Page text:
Interim Justice Minister Ana Birchall stated on Wednesday that she had meetings with the chief prosecutors, the Union of Judges and the representatives of magistrates. The minister did not comment on the fact that a prosecutor was kicked out from a Senate Judiciary Committee meeting.
“It was absolutely normal for me to have a dialogue with all those who have – both during this period and in general – a very significant say in the proper functioning of the judiciary. And I talked with all of them, including the Union of Romanian Judges, the representatives of magistrates,” the interim Justice Minister stated.
Birchall refused to say whether she discussed with the chief prosecutors the amendments brought to the Criminal Codes.
“If you’re asking me as a law graduate, a jurist, if you’re asking me as a citizen of this country, I don’t believe it is normal, and it’s not fair – that’s what I learned in law school – for someone to decide which Constitutional Court decision is mandatory and which is not, and from this standpoint it’s absolutely necessary for Romanian society to have a debate on these things. Constitutional Court decisions are mandatory, they are not optional,” the interim Justice Minister concluded.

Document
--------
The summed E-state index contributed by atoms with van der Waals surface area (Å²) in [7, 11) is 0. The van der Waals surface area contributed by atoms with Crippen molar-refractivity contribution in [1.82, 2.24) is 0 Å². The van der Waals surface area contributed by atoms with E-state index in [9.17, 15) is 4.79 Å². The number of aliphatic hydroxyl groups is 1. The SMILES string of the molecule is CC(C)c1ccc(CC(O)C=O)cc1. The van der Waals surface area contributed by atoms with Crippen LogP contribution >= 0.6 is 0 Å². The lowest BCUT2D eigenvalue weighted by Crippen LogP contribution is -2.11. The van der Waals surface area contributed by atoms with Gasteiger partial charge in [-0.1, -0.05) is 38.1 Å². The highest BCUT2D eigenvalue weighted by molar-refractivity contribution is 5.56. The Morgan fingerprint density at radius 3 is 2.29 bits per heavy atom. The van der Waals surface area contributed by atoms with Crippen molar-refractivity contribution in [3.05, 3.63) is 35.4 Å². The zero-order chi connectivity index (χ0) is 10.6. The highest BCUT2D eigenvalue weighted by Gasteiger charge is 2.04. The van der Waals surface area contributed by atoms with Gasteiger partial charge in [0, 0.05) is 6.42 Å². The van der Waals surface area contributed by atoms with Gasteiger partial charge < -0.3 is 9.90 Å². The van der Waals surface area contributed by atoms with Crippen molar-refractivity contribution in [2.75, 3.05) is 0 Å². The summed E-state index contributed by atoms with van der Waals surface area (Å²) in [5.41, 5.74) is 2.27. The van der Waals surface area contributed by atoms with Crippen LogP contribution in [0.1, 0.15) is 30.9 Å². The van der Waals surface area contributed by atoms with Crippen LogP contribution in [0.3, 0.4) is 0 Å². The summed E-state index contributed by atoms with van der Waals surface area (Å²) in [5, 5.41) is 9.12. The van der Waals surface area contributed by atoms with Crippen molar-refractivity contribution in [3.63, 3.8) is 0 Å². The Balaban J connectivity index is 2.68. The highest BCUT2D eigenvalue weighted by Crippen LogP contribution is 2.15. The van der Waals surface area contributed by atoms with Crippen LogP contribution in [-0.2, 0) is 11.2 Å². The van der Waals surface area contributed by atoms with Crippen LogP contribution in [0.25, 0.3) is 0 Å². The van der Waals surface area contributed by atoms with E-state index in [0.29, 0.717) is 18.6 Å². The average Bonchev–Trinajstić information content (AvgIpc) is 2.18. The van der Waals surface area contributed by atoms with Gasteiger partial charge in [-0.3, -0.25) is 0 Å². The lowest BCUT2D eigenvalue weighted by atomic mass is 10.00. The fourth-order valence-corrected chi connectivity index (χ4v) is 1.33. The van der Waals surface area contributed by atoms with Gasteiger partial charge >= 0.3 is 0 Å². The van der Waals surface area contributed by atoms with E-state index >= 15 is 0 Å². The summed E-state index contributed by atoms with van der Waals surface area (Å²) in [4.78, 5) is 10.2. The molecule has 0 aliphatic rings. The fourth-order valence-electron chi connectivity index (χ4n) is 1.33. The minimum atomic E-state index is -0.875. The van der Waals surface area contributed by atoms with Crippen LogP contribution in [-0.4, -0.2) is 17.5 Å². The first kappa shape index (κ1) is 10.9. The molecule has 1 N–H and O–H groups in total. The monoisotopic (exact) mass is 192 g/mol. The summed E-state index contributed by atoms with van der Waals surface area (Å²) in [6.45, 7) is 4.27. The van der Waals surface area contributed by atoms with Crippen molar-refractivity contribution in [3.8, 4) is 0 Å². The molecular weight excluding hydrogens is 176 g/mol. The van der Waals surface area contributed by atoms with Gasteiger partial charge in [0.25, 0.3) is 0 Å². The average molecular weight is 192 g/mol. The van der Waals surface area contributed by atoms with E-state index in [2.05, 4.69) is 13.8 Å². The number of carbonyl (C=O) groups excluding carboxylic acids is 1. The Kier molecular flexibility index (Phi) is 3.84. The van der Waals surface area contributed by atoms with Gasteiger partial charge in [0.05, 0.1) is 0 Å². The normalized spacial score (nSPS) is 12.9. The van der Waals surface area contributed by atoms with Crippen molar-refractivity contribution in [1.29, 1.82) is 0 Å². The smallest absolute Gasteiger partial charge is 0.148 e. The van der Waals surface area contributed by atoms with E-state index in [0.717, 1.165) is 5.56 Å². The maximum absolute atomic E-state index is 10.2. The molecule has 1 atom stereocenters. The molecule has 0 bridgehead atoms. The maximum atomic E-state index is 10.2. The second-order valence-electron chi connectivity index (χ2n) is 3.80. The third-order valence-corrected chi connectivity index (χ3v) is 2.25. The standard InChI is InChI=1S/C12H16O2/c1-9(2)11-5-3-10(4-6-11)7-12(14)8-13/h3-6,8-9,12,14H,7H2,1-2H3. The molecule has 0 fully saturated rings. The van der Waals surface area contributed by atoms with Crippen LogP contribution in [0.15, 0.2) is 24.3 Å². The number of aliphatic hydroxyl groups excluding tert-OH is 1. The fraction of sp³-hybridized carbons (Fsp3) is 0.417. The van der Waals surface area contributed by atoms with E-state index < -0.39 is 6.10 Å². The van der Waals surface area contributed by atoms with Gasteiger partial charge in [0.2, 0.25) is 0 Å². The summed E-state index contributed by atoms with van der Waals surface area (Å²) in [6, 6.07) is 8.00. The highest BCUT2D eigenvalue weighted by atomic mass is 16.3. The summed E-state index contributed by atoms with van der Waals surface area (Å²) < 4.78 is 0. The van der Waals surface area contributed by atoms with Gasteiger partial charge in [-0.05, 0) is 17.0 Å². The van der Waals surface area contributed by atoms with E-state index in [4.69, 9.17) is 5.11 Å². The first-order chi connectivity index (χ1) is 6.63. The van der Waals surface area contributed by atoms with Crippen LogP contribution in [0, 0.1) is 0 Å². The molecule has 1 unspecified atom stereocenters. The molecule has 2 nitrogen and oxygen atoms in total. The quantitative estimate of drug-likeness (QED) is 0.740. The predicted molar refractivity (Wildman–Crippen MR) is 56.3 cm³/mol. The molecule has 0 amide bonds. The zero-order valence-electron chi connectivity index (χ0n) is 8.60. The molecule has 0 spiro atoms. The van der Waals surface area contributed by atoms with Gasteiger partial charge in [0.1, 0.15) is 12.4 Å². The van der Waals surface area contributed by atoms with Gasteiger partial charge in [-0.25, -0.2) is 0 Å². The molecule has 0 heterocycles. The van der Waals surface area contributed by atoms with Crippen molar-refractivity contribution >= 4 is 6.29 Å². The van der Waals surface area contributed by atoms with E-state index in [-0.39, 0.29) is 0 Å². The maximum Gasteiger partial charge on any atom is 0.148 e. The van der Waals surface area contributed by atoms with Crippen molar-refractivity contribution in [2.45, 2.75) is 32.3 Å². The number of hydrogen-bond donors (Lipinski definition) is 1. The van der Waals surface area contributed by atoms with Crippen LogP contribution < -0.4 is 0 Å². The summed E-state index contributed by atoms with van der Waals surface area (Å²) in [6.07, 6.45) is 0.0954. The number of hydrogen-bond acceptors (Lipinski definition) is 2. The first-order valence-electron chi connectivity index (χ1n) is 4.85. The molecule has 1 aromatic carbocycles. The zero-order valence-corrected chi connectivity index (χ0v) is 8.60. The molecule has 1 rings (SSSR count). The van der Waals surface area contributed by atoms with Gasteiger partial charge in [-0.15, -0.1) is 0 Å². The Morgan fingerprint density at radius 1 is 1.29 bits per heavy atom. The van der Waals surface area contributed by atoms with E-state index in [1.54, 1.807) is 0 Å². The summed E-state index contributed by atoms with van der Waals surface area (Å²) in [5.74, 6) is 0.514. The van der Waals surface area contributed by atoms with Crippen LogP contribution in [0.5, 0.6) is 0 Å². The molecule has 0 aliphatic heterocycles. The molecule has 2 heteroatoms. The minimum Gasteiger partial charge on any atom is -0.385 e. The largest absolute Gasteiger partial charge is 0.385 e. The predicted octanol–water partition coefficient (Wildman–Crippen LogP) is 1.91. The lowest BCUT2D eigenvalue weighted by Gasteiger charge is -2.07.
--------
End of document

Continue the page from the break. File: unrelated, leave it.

On Tuesday, Ana Birchall discussed with the Chief Prosecutor of the Directorate for the Investigation of Organised Crime and Terrorism (DIICOT) the legislative proposals that concern the institution’s activity and that were debated within the Lower Chamber on Wednesday.
“It’s normal to ask them if they have current problems on the agenda. For instance, today, within the Lower Chamber, they had a first reading of the DIICOT laws. It was normal for me to talk with the DIICOT Chief Prosecutor about these laws, which concern the ministry’s current activity. An institutional dialogue is an institutional dialogue,” Birchall added.
Birchall was also asked for her comment on the fact that a Public Ministry prosecutor was kicked out of a Senate Judiciary Committee meeting by Committee Chairman Serban Nicolae (PSD).
“I won’t be able to comment on the activity within judiciary committees. I really believe in the separation of powers. What happens within Parliament is exclusively Parliament’s prerogative, and what happens within the Government is exclusively the Government’s prerogative. The Government answers before Parliament, because that’s how it is in a democracy.”